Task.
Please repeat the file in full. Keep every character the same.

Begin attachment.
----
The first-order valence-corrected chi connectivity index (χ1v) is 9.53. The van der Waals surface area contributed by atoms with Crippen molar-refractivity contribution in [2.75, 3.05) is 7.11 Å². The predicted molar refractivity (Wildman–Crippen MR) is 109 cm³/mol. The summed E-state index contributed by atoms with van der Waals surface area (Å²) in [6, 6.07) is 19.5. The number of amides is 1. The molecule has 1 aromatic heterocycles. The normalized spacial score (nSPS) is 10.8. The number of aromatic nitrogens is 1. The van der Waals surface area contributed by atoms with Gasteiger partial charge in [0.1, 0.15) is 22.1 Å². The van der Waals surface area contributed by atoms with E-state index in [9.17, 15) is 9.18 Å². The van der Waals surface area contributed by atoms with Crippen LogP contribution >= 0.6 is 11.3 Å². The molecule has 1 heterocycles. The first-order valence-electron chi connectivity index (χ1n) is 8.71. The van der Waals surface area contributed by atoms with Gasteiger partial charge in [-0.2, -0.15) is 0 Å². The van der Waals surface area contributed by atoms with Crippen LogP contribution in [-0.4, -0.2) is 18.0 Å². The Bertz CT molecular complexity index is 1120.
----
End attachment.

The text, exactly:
The first-order valence-corrected chi connectivity index (χ1v) is 9.53. The van der Waals surface area contributed by atoms with Crippen molar-refractivity contribution in [2.75, 3.05) is 7.11 Å². The predicted molar refractivity (Wildman–Crippen MR) is 109 cm³/mol. The summed E-state index contributed by atoms with van der Waals surface area (Å²) in [6, 6.07) is 19.5. The number of amides is 1. The molecule has 1 aromatic heterocycles. The normalized spacial score (nSPS) is 10.8. The number of aromatic nitrogens is 1. The van der Waals surface area contributed by atoms with Gasteiger partial charge in [0.1, 0.15) is 22.1 Å². The van der Waals surface area contributed by atoms with E-state index in [9.17, 15) is 9.18 Å². The van der Waals surface area contributed by atoms with Crippen LogP contribution >= 0.6 is 11.3 Å². The molecule has 1 heterocycles. The first-order valence-electron chi connectivity index (χ1n) is 8.71. The van der Waals surface area contributed by atoms with Gasteiger partial charge in [-0.2, -0.15) is 0 Å². The van der Waals surface area contributed by atoms with Crippen LogP contribution in [-0.4, -0.2) is 18.0 Å². The Bertz CT molecular complexity index is 1120.